Soil degradation is a human-induced or natural process which impairs the capacity of soil to function. As an example, in 3000 BC, the Sumerians built large cities in the deserts of Southern Mesopotamia. Using irrigation, they farmed the desert soils and created large food surpluses that made their civilization possible. But around 2200 BC, the civilization collapsed. Scientists debate why, but one reason may be tied to the soil. Irrigating in dry climates can cause a buildup of salt, a process called salinisation. Few crops can tolerate salt. The soil in this region still remains too salty to grow crops. Other activities that degrade the soil include contamination, desertification, and erosion.
Soil is Inter-Disciplinary
Soil has been a defining component of cultures since the beginning of civilization. Some of the first written words were recorded on clay tablets and water was carried in clay pitchers. It provides the base for all buildings (although some may be able to support a skyscraper and some others may not be able to support your weight), it holds the clues of past cultures (to be revealed by archaeologists or erosion), it supports the web of life (connecting all ecosystems), provides materials to build houses, is a source of nutraceuticals (definite in the American Heritage Dictionary as a food or naturally occurring food supplement thought to have a beneficial effect on human health), and of course, provides the base for our food, fiber, feed, and even some biofuels.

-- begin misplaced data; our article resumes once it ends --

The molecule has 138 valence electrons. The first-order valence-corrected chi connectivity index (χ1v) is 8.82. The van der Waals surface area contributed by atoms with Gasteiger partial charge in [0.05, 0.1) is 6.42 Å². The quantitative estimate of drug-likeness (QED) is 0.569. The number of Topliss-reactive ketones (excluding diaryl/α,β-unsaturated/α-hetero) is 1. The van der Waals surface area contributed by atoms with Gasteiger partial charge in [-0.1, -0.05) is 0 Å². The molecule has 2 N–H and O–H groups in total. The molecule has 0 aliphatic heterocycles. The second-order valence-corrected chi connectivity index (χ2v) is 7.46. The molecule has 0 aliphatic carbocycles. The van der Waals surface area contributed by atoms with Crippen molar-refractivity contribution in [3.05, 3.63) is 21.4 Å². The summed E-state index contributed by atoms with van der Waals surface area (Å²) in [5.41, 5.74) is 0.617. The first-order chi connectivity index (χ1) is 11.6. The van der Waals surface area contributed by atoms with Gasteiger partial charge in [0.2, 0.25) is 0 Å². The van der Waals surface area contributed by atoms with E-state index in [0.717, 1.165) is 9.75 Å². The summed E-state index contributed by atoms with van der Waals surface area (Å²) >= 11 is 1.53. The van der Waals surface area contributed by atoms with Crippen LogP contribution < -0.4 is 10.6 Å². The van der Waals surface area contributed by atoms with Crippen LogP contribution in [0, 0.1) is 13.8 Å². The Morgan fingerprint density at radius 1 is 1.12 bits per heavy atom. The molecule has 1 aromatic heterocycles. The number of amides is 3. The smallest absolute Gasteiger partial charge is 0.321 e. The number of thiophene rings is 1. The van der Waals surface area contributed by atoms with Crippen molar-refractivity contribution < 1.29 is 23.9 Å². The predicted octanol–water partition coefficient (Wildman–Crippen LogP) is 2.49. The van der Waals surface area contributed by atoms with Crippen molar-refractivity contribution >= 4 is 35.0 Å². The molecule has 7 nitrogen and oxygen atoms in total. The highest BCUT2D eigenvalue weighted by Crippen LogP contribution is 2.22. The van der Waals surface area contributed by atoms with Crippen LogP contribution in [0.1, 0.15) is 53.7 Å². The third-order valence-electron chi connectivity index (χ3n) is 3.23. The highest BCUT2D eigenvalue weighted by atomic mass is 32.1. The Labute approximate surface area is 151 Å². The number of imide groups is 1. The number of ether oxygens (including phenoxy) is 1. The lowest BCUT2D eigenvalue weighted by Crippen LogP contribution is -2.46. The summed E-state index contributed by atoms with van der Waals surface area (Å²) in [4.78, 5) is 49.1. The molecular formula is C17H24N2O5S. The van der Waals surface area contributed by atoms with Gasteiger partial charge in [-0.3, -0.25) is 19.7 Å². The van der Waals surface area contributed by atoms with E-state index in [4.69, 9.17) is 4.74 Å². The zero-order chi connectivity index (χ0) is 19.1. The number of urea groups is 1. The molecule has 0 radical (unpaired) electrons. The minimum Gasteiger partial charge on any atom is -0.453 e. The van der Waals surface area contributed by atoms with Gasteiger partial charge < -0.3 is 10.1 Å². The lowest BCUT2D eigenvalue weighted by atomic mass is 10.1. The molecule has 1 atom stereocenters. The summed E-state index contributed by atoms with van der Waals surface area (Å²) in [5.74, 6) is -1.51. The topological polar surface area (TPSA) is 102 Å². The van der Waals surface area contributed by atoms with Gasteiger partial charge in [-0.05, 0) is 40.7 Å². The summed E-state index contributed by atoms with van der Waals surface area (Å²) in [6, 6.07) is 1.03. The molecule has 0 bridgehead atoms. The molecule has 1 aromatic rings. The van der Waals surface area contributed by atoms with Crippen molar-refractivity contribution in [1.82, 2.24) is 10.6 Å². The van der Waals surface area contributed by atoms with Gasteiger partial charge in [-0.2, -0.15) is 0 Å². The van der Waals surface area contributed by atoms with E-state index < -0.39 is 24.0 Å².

Find out about your soil. Download mySoil.
mySoil is a new free smartphone app from the BGS and the Centre for Ecology & Hydrology.
Use mySoil to view a map of the soil parent material- the underlying geological material- in your local area, retrieve descriptions about the soil deptyh, texture, pH and organic matter content, and explore vegetation habitat data across Britain.
MySoil lets you take a soil properties map of Britain with you wherever you go, helping you learn about the soil beneath your feet and is available for download for iPhone or iPad.
But if you don't have one of these you can still find out about your soil by visiting.
MySoil is for anyone with an interest in the soil of Britain; including gardeners, vegetable growers, allotment owners, farmers and agricultural specialists, schools and collage students, environmentalists and land-use planners.
To illustrate the amount of soil on Earth.
Pretend that an apple is the planet Earth, round, beautiful, and full of good things. Notice its skin, hugging and protecting the surface, Water covers approximately 75% of the surface. Cut the apple in quarters. Put three quarters (75%) aside.
The three quarters (75%) you just removed represents how much of the earth is covered with water (oceans, lakes, rivers, streams). What is left (25%) represents the dry land. 50% of that dry land is desert, polar or mountainous regions, where it is to hot, to cold or to high to be productive.
So cut that dry land quarter in half.
When 50% is removed this is what is left 12.5% of the original. Of that 12.5%, 40% is severely limited by terrain, fertility or excessive rainfall. It is to rocky, steep, shallow, poor or to wet to support food production.
Cut that 40% portion away. You are left with 10% of the apple. Now peel the skin from the tiny remaining sliver.
The remaining 10% (approximately, there is difficulty within the scientific community in coming up with an exact figure)- this small fragment of the land area represents the soil we depend on for the worlds food supply. This fragment competes with all other needs, housing, cities, schools, hospitals, shopping centres, lands fills, etc.
Courtesy of: The Natural Resources Conservation Service, Syracuse, NY, U.S. Department of Agriculture.